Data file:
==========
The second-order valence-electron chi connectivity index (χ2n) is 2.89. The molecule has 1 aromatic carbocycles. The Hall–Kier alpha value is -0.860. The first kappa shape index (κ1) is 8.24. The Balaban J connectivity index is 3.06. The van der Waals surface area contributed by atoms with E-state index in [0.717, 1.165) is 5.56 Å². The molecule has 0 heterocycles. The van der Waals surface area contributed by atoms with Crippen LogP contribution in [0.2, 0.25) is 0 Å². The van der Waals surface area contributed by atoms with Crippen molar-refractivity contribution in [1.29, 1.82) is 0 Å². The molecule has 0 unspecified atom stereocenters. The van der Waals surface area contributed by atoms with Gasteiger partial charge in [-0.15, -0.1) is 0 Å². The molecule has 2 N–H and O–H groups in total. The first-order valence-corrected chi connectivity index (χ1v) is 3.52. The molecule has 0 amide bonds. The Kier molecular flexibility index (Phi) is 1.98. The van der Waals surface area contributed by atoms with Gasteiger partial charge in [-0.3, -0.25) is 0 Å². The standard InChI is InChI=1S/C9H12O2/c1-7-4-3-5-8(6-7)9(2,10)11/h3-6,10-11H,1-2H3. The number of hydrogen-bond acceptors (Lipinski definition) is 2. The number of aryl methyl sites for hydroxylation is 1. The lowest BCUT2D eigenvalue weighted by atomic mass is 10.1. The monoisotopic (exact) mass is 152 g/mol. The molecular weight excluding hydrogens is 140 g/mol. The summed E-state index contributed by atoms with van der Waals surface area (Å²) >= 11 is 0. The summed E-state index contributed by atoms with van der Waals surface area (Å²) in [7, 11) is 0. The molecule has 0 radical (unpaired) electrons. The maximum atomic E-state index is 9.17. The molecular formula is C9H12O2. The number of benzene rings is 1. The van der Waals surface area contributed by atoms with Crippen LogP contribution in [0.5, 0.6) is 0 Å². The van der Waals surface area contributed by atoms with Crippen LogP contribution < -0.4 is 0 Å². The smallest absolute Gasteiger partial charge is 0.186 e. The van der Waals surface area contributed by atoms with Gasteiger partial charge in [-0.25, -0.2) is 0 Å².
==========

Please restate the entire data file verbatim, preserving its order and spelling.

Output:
The second-order valence-electron chi connectivity index (χ2n) is 2.89. The molecule has 1 aromatic carbocycles. The Hall–Kier alpha value is -0.860. The first kappa shape index (κ1) is 8.24. The Balaban J connectivity index is 3.06. The van der Waals surface area contributed by atoms with E-state index in [0.717, 1.165) is 5.56 Å². The molecule has 0 heterocycles. The van der Waals surface area contributed by atoms with Crippen LogP contribution in [0.2, 0.25) is 0 Å². The van der Waals surface area contributed by atoms with Crippen molar-refractivity contribution in [1.29, 1.82) is 0 Å². The molecule has 0 unspecified atom stereocenters. The van der Waals surface area contributed by atoms with Gasteiger partial charge in [-0.15, -0.1) is 0 Å². The molecule has 2 N–H and O–H groups in total. The first-order valence-corrected chi connectivity index (χ1v) is 3.52. The molecule has 0 amide bonds. The Kier molecular flexibility index (Phi) is 1.98. The van der Waals surface area contributed by atoms with Gasteiger partial charge in [-0.3, -0.25) is 0 Å². The standard InChI is InChI=1S/C9H12O2/c1-7-4-3-5-8(6-7)9(2,10)11/h3-6,10-11H,1-2H3. The number of hydrogen-bond acceptors (Lipinski definition) is 2. The number of aryl methyl sites for hydroxylation is 1. The lowest BCUT2D eigenvalue weighted by atomic mass is 10.1. The monoisotopic (exact) mass is 152 g/mol. The molecular weight excluding hydrogens is 140 g/mol. The summed E-state index contributed by atoms with van der Waals surface area (Å²) >= 11 is 0. The summed E-state index contributed by atoms with van der Waals surface area (Å²) in [7, 11) is 0. The molecule has 0 radical (unpaired) electrons. The maximum atomic E-state index is 9.17. The molecular formula is C9H12O2. The number of benzene rings is 1. The van der Waals surface area contributed by atoms with Crippen LogP contribution in [0.5, 0.6) is 0 Å². The van der Waals surface area contributed by atoms with Crippen LogP contribution < -0.4 is 0 Å². The smallest absolute Gasteiger partial charge is 0.186 e. The van der Waals surface area contributed by atoms with Gasteiger partial charge in [-0.25, -0.2) is 0 Å².